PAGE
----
Technology Lessons for Schools
September 14, 2020
There’s a Keystone in every great invention.
September usually means the end of summer and back to school for students. However, COVID-19 has introduced many challenges for the beginning of the academic calendar for school systems. Whether public or private, primary or PhD, the health concerns surrounding this pandemic have many students learning from home. Online education is possible because of significant cultural and technological advancements. The acceptance of distance learning and evolution of telecommunications has transformed education as we know it today. Educational platforms changed and grew because of technological developments including the phonograph, radio, television, computers, and now the Internet. The Internet enables students to access information and submit work/projects online, while virtually interacting with teachers and classmates. Here is a quick overview on how education practices have evolved with technology.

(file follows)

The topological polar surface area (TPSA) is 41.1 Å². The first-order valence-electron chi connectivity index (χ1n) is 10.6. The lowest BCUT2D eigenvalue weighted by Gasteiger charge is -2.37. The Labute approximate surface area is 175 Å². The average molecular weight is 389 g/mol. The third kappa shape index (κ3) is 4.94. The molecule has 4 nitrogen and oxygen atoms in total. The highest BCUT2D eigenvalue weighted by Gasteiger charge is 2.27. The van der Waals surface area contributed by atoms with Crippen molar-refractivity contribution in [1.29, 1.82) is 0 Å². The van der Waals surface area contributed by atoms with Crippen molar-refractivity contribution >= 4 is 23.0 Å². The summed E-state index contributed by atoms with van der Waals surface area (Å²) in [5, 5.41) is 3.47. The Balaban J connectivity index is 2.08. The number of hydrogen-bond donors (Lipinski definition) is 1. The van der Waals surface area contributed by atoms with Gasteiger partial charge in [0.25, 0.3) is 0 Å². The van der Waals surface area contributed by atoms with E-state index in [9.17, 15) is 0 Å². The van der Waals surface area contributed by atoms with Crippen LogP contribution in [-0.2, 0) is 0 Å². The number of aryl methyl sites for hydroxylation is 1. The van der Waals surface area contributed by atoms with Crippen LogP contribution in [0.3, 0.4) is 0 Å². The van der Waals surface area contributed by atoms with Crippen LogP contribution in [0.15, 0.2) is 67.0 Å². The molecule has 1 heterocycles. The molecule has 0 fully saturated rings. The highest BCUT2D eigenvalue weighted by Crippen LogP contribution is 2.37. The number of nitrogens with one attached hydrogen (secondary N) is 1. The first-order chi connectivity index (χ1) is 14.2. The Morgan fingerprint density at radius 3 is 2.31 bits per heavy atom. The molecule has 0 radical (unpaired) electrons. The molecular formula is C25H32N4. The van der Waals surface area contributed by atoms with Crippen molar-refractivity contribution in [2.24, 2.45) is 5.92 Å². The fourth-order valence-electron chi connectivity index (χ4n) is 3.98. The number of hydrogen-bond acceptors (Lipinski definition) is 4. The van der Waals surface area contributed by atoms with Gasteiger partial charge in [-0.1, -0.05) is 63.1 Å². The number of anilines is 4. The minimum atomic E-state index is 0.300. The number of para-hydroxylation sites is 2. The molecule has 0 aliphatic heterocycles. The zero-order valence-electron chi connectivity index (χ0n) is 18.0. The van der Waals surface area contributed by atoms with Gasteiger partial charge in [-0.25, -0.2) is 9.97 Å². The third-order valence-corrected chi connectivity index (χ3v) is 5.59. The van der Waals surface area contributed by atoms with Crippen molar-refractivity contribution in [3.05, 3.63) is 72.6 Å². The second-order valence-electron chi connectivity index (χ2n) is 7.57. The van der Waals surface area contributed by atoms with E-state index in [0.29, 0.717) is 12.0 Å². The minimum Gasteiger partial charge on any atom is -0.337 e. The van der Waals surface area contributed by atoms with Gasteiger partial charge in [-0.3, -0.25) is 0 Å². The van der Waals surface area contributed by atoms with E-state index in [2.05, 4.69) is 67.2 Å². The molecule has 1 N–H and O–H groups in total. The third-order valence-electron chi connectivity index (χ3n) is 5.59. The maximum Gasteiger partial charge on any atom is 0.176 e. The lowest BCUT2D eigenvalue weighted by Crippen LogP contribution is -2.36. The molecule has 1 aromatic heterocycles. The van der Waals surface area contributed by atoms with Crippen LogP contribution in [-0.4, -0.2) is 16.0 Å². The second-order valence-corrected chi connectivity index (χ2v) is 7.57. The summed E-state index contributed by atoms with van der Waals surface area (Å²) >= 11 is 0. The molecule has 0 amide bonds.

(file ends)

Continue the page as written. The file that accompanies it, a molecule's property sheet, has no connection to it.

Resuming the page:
Tracing the history of online education starts with the principle of distance learning. In 1858, the University of London introduced the “External Programme,” becoming the first university in the world to offer full degrees through distance learning. The first formal correspondence schools in the United States didn’t begin until 1873. Ana Eliot Tickner founded The Society to Encourage Studies at Home in Boston, Massachusetts, an organization that created and promoted home study materials for woman. In 1892, the University of Chicago became the first traditional American educational institution (college or K–12) to offer correspondence courses.